By Christos P. Panayiotides
We have arrived, yet again, at Christmas, which we will celebrate next Saturday. At Christmas, we recall the innocence of the newborn baby, we launch a new beginning, we embark on a new course, not burdened with the sins of the past. Christmas is also the time of giving selfless gifts. It is an occasion for loving, caring and offering gifts as well as affection to others, children above all.
It is the feast of “giving without expecting anything in return”. The reciprocal of giving is accepting. It is the opportunity kids have to appreciate the fact that the real value of a gift is not measured by its market value but as a thing offered from the heart and as an expression of love and affection. Christmas is a joyous event that brings with it the hope for a better future.
So, in this spirit, we extend a hand of friendship and love to all our compatriots and especially those who in the past some of us have confronted or confronted us with feelings of hostility and dislike. I sincerely hope that this will be the message that will be transmitted by the Orthodox Church of Cyprus in the coming days.
On many occasions in the past, I have said in my articles that what the Greek and the Turkish Cypriots have in common and share far exceeds what keeps them apart. It is true that in the past atrocities have been committed, which have poisoned the relationship between the two communities. That these atrocities were committed by a small minority of mentally disturbed people does not reverse their impact.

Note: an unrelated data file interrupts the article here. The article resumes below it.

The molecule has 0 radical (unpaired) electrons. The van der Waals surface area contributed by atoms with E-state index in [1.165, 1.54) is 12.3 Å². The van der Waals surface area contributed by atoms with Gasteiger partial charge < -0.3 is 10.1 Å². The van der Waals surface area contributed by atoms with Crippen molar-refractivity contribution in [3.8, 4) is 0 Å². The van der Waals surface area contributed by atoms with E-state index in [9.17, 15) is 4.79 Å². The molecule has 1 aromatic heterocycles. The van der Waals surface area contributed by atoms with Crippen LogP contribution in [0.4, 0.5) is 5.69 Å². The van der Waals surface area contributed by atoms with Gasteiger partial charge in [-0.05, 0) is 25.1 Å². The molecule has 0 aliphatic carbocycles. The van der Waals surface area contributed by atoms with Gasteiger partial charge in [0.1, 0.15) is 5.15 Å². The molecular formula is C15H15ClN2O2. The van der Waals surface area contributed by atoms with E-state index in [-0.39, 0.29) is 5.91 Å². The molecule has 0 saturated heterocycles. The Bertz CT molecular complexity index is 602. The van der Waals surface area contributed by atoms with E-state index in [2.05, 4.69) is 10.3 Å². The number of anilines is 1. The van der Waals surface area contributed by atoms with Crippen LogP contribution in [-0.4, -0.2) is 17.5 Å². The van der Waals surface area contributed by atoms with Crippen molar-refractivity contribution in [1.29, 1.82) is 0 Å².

However, Christianity is the religion of forgiveness. Christ says “if you forgive men for their trespasses, your heavenly Father will also forgive you”.
Likewise, Islam is also a religion of forgiveness. The Qur’an applauds forgiveness and states that if he who has been wronged, remains calm and forgives the injustice he has suffered, he will be rewarded by Allah.
Unfortunately, in both communities, there are still individuals who systematically seek to punish members of the other community that have committed deplorable acts, but they are also seeking revenge. And they do this in a way that stirs up the passions and the hatreds of the past. These people are not many, but they are very vocal, promoting their beliefs in a way that fosters hatred and revenge.
My hope is that the spirit of Christmas will drag us along the path of forgiveness and reconciliation because what unites us is much more than what keeps us apart. Securing a climate of peace and brotherhood in Cyprus is an obligation we have towards our children and our grandchildren.
Christos Panayiotides is a regular columnist for the Sunday Mail and Alithia